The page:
Suppose we had space ships at our disposal that could reach nearly the speed of light - would a flying space ship look shortened? Should we expect that the faster they go, the shorter they look? It turns out that things are a little more complicated. This was first pointed out by Anton Lampa in 1924 . A computer simulation illustrates Lampa's calculations (Fig. 1): The Rulers that approach us at high speed (left, 70% of the speed of light) look much longer than the rulers that move away from us at the same velocity (right). They even look longer than the rulers at rest (middle). It must be understood that all the rulers have the same length when measured at rest, exactly the width of a square on the checquered platform. In Fig. 2 we view the same scene from the side. All moving rulers appear shortened!
In order to understand the apparent shape of the moving rulers one must examine in some detail how this image is produced. The image of any object is generated by light that comes from the object and reaches the observer's eye or camera. The light has covered the distance between the object and the camera with finite, albeit very high velocity. Since some points on the object's surface are farther away from the camera than others, the light has travelled for a longer or shorter time, depending on its point of origin.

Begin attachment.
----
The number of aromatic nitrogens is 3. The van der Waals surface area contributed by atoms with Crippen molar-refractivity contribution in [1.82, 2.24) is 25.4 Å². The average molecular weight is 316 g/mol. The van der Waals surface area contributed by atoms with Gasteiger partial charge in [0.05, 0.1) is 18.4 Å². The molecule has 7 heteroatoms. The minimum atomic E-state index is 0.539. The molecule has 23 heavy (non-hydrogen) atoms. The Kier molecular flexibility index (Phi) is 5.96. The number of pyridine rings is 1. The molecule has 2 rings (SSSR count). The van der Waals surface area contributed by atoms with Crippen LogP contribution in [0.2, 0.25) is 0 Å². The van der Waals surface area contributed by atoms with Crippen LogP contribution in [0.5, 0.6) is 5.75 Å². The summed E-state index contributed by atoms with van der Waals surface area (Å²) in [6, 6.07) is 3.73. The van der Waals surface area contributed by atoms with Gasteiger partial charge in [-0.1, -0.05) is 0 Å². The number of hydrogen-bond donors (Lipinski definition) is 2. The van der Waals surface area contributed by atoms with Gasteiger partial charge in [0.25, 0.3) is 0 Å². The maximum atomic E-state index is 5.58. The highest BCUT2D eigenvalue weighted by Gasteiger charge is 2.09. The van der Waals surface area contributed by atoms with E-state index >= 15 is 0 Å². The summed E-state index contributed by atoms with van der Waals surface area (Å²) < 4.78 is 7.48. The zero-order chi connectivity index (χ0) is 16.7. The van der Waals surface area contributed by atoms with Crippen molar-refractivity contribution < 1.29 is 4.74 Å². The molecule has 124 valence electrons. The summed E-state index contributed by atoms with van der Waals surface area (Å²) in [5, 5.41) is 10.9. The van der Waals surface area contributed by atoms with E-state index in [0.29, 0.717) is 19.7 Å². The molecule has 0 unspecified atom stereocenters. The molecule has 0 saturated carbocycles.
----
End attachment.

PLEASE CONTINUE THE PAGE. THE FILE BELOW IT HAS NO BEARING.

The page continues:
When the camera is triggered, it registers light that arrives at precisely this instant, simultaneously. This light has been emitted over a certain period, earlier or later according to its transit time. But during this period the object was in motion. Fig. 3 illustrates the consequences. Light which reaches the camera at a certain instant has been emitted by the approaching ruler over a period of time and the emission points therefore cover a region which is longer than the ruler itself; the ruler appears elongated. The elongation due to the light travel times even outweighs the relativistic length contraction: on approaching the camera, the ruler appears to be longer than at rest.
Conversely, when the ruler moves away from the camera, the light travel times let it appear shortened over and above the relativistic length contraction.
Only in the special case of motion exactly perpendicular to the line of sight, the light travel times from both ends of the ruler are the same and the length that we see is the length that we would measure. This is the case in the center of Fig. 2 as can be clearly seen by comparing the ruler length with the width of the background squares.
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